The company, based in Rolling Meadows, Illinois, has been accused of providing inaccurate and deceptive test results. Authorities in Illinois and Oregon are investigating the Center for COVID Control, which according to its website had more than 300 locations across at least 26 states at one point.
The company has also been sued by the Minnesota Attorney General.
— Grace Hauck
Fourth vaccine dose at least doubles protection for those over 60, Israeli study finds
Israeli health officials have argued in favor of a fourth dose of the Pfizer-BioNTech COVID-19 vaccine for older people, and Sunday they presented evidence for their case.
A fourth shot, or second booster, provided three times as much protection against severe illness and twice as much against infection in people over 60 than three doses, Israel's Health Ministry said Sunday, according to Reuters.
On Monday, preliminary results from a study of health care workers at the Sheba Medical Center outside Tel Aviv indicated a fourth shot increased antibodies more than a third but not enough to prevent infections by the omicron variant. The ministry said the enhanced protection was still important for older folks.
The latest study, conducted by the Sheba Center in collaboration with major Israeli universities, compared 400,000 people over 60 who got the fourth shot with 600,000 people in that age group who received a third dose more than four months before.
Omicron infections have been setting records in heavily vaccinated Israel, where hospitalizations have also been rising but deaths have not.
Beijing begins mass testing 2 million people ahead of Olympics
A Beijing district that is home to 2 million residents began mass coronavirus testing Sunday as China tightened restrictions ahead of the Winter Olympics. The government told people in areas of the Chinese capital deemed at high risk for infection not to leave the city after 25 cases were found in the Fengtai district and 14 elsewhere. The ruling Communist Party is stepping up enforcement of its “zero tolerance” strategy aimed at isolating every infected person as Beijing prepares to open the Winter Games on Feb. 4 under intensive anti-virus controls.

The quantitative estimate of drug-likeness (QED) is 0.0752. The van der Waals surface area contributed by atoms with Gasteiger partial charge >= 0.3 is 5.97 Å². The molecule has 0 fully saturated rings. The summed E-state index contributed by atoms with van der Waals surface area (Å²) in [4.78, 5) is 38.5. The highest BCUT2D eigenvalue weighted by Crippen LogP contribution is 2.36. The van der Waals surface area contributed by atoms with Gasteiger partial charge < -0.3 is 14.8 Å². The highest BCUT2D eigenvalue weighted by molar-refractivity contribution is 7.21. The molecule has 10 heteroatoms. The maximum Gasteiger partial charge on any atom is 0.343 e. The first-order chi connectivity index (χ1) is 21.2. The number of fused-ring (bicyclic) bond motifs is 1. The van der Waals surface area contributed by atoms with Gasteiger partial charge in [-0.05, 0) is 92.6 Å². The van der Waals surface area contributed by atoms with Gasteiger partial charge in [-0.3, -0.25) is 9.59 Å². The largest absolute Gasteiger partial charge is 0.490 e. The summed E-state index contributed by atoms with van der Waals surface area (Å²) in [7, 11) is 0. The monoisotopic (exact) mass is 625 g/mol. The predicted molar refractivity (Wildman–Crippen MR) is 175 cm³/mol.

The Chinese capital must “take the most resolute, decisive and strict measures to block the transmission chain of the epidemic,” a city government spokesman, Xu Hejian, told a news conference.
Non-US citizens entering country by land or ferry must be vaccinated
Non-U.S. citizens need to be fully vaccinated before entering the country by land or ferry, even if they are traveling for "essential" purposes. The change, which went into effect Saturday, was first announced in October.
“These updated travel requirements reflect the Biden-Harris administration’s commitment to protecting public health while safely facilitating the cross-border trade and travel that is critical to our economy,” Department of Homeland Security Secretary Alejandro Mayorkas said in a statement Thursday.
Unvaccinated U.S. citizens, lawful permanent residents and U.S. nationals will still be able to enter the country via ferry or land port.
– Bailey Schulz
Virginia parent arrested after alleged threat over mask rules
A Virginia parent opposed to mask mandates has been charged with making an oral threat on school property after saying she would bring loaded guns to school Monday if her child was forced to wear a mask. Amelia King, 42, became upset after she was cut off during a public comment section of the Page County Public School Board meeting Thursday.
“My children will not come to school on Monday with a mask on. That’s not happening and I will bring every single gun loaded and ready,” King said. Luray police issued a statement saying King later called and apologized for the remark. King was released on $5,000 unsecured bond. The school board ultimately voted to make masks optional for students beginning Monday. That followed an executive order by Gov. Glenn Youngkin giving parents the choice to send their children to school masked or unmasked.
– Patrick Hite, Staunton News Leader
North Carolina asks for FEMA support amid hospitalization surge
North Carolina hospitals are treating a record number of coronavirus patients, prompting state health officials to seek federal support in the Charlotte area. Atrium Health, the state’s largest health provider, along with Health and Human Services and Emergency Management officials are asking FEMA for staffing support, including additional nurses, Gov. Roy Cooper said in a statement. To stretch capacity, Atrium Health said it has redeployed staff from urgent care and outpatient centers, limited non-urgent procedures, closed specialty centers and used state-provided flexibilities – but it's still above 95% capacity.
Unvaccinated people make up 72% of hospitalizations and 83% of COVID-19-related intensive care admissions statewide, officials said.
Contributing: The Associated Press.
This article originally appeared on USA TODAY: Omicron cases falling sharply in some states, Fauci says: COVID news